Much benefit flows from close consultation between pastor and organist—not just with respect to “special music” (perish the term!), but in planning the use of songs from Lord’s Day to Lord’s Day. The musically-gifted pastor may contribute much to the organist’s appreciation for the importance of song selection, while the pastor not particularly skilled in music will gain much from an experienced organist’s suggestions. Whatever the case, the pastor is responsible for setting the goals which should guide the music in public worship and he should study to work them out in consultation with the organist(s). Has there been this kind of cooperation and consultation in your church?

Any comment on the liturgical part of the Psalter Hymnal lies outside the scope of my present article, but I would like to add a few words about the index section at the beginning of the praise book. The pastor will appreciate reviewing the brief Preface, which gives the history of praise book development in the Christian Reformed Church. The Statement of Principle for Music in tile Church will furnish ideas for discussion between pastor and music committee, or pastor and organist(s), or even for a timely sermon bascd on a Scripture passage about the praise of God by his people.

The Index of Scriptural References in Hymns is brief. but it is worth consulting when songs must be chosen for the next Lord’s Day—especially when the pastor is just getting acquainted with Psalter Hymnal resources. A new, revised Index of Topics has been made available in mimeographed form and may be requested from the Christian Reformed Publishing House, 2850 Kalamazoo Avenue, Grand Rapids, Mich. 49508. The revised index is simpler to use and more comprehensive in its listings.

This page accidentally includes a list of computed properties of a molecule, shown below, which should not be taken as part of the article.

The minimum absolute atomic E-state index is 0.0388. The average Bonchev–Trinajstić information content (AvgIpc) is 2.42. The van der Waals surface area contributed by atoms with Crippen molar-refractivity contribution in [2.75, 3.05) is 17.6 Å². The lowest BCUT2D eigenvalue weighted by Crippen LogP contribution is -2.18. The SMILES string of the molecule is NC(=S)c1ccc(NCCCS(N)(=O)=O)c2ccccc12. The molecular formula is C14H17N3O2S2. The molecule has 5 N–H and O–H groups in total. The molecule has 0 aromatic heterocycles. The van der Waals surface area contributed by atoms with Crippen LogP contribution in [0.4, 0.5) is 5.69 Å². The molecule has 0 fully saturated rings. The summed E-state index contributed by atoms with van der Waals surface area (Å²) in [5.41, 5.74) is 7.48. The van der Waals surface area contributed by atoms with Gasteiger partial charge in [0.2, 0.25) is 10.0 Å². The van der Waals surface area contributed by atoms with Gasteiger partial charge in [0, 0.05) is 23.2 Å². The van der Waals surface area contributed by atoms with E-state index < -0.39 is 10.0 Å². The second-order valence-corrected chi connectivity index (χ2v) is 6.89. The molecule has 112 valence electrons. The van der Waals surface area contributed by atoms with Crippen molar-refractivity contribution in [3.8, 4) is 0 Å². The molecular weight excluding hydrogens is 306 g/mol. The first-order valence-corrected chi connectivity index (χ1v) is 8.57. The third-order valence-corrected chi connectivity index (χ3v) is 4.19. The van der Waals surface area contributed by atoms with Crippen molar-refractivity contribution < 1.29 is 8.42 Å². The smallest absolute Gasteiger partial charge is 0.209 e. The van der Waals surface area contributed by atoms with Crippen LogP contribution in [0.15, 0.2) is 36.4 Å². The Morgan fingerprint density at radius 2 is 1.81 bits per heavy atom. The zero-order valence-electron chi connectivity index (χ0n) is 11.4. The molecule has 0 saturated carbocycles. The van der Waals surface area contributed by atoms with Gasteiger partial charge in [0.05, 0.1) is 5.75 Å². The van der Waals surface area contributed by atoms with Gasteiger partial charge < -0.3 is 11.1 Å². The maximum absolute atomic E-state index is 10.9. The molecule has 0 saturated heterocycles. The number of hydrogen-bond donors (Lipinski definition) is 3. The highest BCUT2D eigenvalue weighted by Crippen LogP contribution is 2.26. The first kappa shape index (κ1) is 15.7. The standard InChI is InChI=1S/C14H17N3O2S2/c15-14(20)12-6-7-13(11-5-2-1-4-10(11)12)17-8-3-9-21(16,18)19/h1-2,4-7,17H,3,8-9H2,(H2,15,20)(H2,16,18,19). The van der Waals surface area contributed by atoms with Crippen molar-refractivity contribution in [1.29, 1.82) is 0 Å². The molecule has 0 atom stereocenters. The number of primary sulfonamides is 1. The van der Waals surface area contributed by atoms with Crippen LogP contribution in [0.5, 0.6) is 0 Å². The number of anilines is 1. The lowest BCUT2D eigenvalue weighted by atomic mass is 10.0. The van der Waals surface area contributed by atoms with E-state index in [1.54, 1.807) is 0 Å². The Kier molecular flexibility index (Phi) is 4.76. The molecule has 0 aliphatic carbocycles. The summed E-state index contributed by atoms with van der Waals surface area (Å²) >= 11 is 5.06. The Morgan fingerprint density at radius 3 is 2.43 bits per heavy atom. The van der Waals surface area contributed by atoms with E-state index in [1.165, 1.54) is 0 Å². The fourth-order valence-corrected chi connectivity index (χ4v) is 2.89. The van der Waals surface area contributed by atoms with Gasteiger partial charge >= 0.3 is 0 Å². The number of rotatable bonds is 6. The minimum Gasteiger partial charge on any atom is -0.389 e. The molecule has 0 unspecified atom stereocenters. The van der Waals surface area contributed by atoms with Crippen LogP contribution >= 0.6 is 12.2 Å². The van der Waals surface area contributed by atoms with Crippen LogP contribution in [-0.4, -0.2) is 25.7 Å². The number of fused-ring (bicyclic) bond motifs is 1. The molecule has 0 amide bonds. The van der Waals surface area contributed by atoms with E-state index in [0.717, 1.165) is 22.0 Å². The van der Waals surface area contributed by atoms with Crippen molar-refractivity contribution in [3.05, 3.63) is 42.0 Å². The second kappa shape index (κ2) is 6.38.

The three references which follow next—Index of Authors, Index of Composers, and Alphabetical Index of Tunes, may be of only occasional value, but the pastor will find many practical uses for the Metrical Index of Tunes. Despite the time-honored association between text and tune, as printed for each song, the pastor often may find a more felicitous combination of melody and verse by consulting this index. For example, at Easter the exuberant text of Psalter Hymnal 360, “Alleluia! Alleluia! Hearts to heaven and voices raise,” may evoke a new involvement when announced to the tune of selection 301. Both 301 and 360 have the same metrical pattern—expressed by the combination of numbers printed just under the song title at the top of the page. The metrical index enables a pastor or organist to “match” tunes and texts to suit the occasion. (Of course, this must not be done for the sake of novelty, but proper use may help create interest in the singing part of public worship.)

More can be said about the pastor’s part in preparing the musical portion of the Sunday service. hope, however, that we realize the wonder of it all that the Almighty God should be pleased to redeem sinners and call them into his presence with singing! This part of our communion with the Lord and with one another, as members of Christ’s church, can be cultivated—and much depends upon the pastor’s use of the praise book.

Dr. Van Halsema is a Christian Reformed minister presently serving as President of the Reformed Bible Institute, Grand Rapids, Michigan. He served 10 years as secretary of the committee which compiled the Centennial Edition of the PSALTER HYMNAL, and recently prepared the revised INDEX OF TOPICS.